This one needs a brief explanation. The Mole is one of my favorite TV shows ever. EVER. Like... top 2 status. Possibly #1. Anyway, it's a reality show and the premise is that there is a group of contestants who compete in challenges to win money for the group pot, which one of them will eventually win. However, among this group of contestants, one is "The Mole," a person placed there by production who is there to sabotage the games. The contestants' goal is to discover who among them is The Mole. That's the quick synopsis, but it's an absolutely brilliant show and it's available on YouTube, so I highly recommend checking it out.

OK, so now on to the book. The book was written by the person who was The Mole in season 2. The book cover has the author's name and image on it. Since I'm such a big fan, I really don't want to spoil the identity of the mole for anyone, so I'm leaving out the cover. The book talks about the mole's experiences on the show. And I thought it was pretty good. For Mole fans, I think it's a must-read. It gives really awesome insight into some behind the scenes stuff. However, there are some sections dealing with "The Mole's" past that were just boring and unnecessary. On top of that, the book reeeeeally needed editing, as I literally began keeping track of how often the word "inasmuch" was used because it was waywayway overused. Because of that, I couldn't really give it a high rating.


51) Scott Pilgrim, Vol. 2: Scott Pilgrim vs. the World
by Bryan Lee O'Malley

Rating: 6.5/10

Overall, I thought the Scott Pilgrim series was pretty good, but this was my least favorite volume. There were sections that were pretty nonsensical (which is impressive, given how nonsensical this series is overall). The plot seemed a bit messy in this one, and there were sections that were a bit hard to follow. It was still enjoyable and fun, but definitely lower quality-wise than the rest of the volumes.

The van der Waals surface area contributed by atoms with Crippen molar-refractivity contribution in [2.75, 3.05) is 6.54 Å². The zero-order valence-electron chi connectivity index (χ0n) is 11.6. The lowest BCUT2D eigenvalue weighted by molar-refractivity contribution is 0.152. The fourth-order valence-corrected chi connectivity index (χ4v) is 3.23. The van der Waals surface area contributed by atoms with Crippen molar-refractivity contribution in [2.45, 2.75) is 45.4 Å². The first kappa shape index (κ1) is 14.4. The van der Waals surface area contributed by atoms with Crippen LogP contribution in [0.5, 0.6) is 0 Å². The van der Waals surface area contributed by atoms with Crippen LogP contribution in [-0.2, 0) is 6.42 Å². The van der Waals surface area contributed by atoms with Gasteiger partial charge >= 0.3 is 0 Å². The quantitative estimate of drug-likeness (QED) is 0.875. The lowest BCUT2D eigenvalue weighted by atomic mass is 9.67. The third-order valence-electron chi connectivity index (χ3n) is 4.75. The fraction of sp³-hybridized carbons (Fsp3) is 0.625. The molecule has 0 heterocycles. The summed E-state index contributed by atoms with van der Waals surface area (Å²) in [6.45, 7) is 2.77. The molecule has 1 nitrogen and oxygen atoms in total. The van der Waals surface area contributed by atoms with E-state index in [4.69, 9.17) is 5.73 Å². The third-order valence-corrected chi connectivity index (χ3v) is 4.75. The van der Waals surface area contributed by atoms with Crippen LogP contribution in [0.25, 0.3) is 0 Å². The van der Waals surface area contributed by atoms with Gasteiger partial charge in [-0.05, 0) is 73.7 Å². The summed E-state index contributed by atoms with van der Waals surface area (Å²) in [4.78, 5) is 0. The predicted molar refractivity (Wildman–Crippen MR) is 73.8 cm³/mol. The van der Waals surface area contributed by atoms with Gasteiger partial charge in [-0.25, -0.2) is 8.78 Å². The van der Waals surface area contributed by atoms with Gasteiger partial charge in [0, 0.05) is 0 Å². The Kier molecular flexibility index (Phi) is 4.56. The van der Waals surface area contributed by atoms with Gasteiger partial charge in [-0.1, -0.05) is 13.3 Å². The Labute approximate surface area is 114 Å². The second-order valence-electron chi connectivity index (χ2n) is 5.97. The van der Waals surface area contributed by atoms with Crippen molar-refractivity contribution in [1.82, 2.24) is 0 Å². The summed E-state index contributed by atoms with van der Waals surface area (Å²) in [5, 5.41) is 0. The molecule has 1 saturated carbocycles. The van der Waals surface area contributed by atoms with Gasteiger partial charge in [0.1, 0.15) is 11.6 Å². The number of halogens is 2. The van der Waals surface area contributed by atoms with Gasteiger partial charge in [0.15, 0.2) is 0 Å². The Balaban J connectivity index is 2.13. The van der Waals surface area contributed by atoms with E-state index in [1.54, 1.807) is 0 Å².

50) Scott Pilgrim, Vol. 5: Scott Pilgrim vs. the Universe
by Bryan Lee O'Malley

Rating: 6.5/10

This was another shakier volume in the series. It was alright, and it was easier to follow than volume 2, but this one felt a bit forgettable to me. I didn't enjoy it as much as other volumes. And, although the volume was about the same length as the other volumes, it seemed like not quite as much happened in this one. Overall, it was alright, but not as strong as other volumes. 


49) Monster, Vol. 5: After the Carnival
by Naoki Urasawa

Rating: 7/10

So far, this has been my least favorite volume in the Monster series. The series has hovered a bit above this rating, so it's not much below the others, but I felt like not a lot happened in this volume. I still enjoyed it, just not as much as the ones before it. 


48) The Body in the Library
(Miss Marple #3)
by Agatha Christie

Rating: 7/10

Agatha Christie's novels usually fall somewhere in this area, but this one is on the lower end. This was my first Miss Marple mystery, and I found her to be a less compelling sleuth than Hercule Poirot. In fact, I didn't think she was incredibly present in the story. As always with Christie's books, there were interesting twists and turns along the way, but it wasn't as compelling as other books I've read by her.


47) Monster, Vol. 4: Ayse's Friend
by Naoki Urasawa

Rating: 7/10

My one complaint about this volume is that it felt like a diversion from the main plot. The previous volume was my favorite in the series so far, and this one didn't live up to the setup provided by volume 3. 


46) Clockwork Angel (Manga)
(Infernal Devices #1)
by Cassandra Clare

Rating: 7/10

I love The Infernal Devices. I believe that I gave the original novel either 8/10 or 8.5/10, so clearly this one was not as good as the novel. I think that overall, this series is a good adaptation of the original novels, but it's obviously difficult to portray all of the intricacies of a novel in a manga form. And occasionally, the art made it a bit difficult to tell the characters apart.  

TL;DR: The manga adaptation is good, but if you're wanting to check out The Infernal Devices, read the original series because you'll get a lot more out of it.